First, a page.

posted on February 28, 2013 17:20
On Feb. 28, the U.S. Senate rejected both Republican and Democratic plans to stop the sequester. The Republican plan – pioneered by Sen. Pat Toomey (R-Pa.) – would have let President Barack Obama come up with alternative cuts by March 15. Democrats had a mix of taxes and other spending cuts in their version.
If there were to be eleventh-hour negations to stop the sequester, they would be happening by now. They are not. Sequestration will kick in as scheduled on March 1 and slowly the effects will begin to be felt around the country – weeks, not days, as lawmakers have no plans to stay in session over the weekend as the sequester hits.
President Obama will sit down with House of Representatives and Senate leadership from both parties March 1. The talks are designed to be a "constructive discussion" about how to minimize the impact of the cuts, according to White House spokesman Jay Carney. Carney conceded that any plan to avoid the cuts is unlikely to succeed before they take effect. Carney also said that sequestration will officially begin when President Obama is required to sign and executive order on March 1.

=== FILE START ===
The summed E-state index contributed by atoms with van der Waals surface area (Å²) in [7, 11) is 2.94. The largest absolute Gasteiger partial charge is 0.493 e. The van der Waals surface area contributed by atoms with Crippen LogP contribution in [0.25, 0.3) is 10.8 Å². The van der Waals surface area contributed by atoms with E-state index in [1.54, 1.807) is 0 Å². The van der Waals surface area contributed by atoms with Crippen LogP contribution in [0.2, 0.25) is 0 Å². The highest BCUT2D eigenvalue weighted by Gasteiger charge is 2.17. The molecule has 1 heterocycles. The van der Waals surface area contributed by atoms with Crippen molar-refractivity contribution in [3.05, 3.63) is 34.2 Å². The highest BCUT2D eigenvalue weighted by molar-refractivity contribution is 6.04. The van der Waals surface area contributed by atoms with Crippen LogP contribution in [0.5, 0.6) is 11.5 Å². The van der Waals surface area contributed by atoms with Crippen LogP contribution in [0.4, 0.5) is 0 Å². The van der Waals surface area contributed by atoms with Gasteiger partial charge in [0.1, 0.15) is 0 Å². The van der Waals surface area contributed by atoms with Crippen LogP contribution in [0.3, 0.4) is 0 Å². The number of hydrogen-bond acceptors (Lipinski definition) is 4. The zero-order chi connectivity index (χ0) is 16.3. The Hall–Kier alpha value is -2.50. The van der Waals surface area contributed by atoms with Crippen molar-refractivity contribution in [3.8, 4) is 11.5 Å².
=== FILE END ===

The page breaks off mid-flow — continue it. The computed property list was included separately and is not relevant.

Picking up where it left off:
Big swaths of the government will remain untouched by sequestration. According to the nonpartisan Congressional Research Service, programs that will be shielded include Social Security benefits, Veterans Affairs services, refundable tax-credit payments, and some economic recovery programs. The White House also acknowledged that the most dramatic effects will not hit right away.
Agencies also have some flexibility in the timing of the sequester cuts, says Charles Konigsberg, a former assistant director of the Office of Management and Budget during the Clinton Administration. Federal agencies could, for instance, delay implementing any cuts until the summer or fall. Of course, this strategy could backfire if Congress does not act and an agency runs out of money; but if a budget officer is willing to take the risk, such a move could also buy the agencies time and possibly more money through the fiscal year …with the assumption that Congress eventually undoes sequestration.
So what is a possible solution? The American people may have an idea. In a Pew/USA Today poll this month, 76 percent said the president and Congress should pass a combination of spending cuts and tax increases to reduce the budget deficit, versus 19 percent who said tax hikes should be off the table.